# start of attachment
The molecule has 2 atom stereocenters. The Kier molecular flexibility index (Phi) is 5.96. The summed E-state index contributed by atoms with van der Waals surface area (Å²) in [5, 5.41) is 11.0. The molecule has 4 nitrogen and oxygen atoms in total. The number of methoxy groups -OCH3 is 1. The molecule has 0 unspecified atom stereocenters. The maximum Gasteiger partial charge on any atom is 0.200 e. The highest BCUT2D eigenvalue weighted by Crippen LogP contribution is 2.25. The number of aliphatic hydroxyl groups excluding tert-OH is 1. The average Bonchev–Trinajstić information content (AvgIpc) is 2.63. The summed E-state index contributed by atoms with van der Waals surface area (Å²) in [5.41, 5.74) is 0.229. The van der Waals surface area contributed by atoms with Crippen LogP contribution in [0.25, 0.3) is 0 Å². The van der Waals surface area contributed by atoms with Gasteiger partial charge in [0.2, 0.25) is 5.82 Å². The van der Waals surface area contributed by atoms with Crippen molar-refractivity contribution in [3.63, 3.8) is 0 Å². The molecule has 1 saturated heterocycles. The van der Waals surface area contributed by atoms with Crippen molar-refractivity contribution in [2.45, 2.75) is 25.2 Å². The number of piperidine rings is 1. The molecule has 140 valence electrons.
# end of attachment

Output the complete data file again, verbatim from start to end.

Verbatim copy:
The molecule has 2 atom stereocenters. The Kier molecular flexibility index (Phi) is 5.96. The summed E-state index contributed by atoms with van der Waals surface area (Å²) in [5, 5.41) is 11.0. The molecule has 4 nitrogen and oxygen atoms in total. The number of methoxy groups -OCH3 is 1. The molecule has 0 unspecified atom stereocenters. The maximum Gasteiger partial charge on any atom is 0.200 e. The highest BCUT2D eigenvalue weighted by Crippen LogP contribution is 2.25. The number of aliphatic hydroxyl groups excluding tert-OH is 1. The average Bonchev–Trinajstić information content (AvgIpc) is 2.63. The summed E-state index contributed by atoms with van der Waals surface area (Å²) in [5.41, 5.74) is 0.229. The van der Waals surface area contributed by atoms with Crippen LogP contribution in [0.25, 0.3) is 0 Å². The van der Waals surface area contributed by atoms with Gasteiger partial charge in [0.2, 0.25) is 5.82 Å². The van der Waals surface area contributed by atoms with Crippen molar-refractivity contribution in [3.63, 3.8) is 0 Å². The molecule has 1 saturated heterocycles. The van der Waals surface area contributed by atoms with Crippen molar-refractivity contribution in [2.45, 2.75) is 25.2 Å². The number of piperidine rings is 1. The molecule has 140 valence electrons.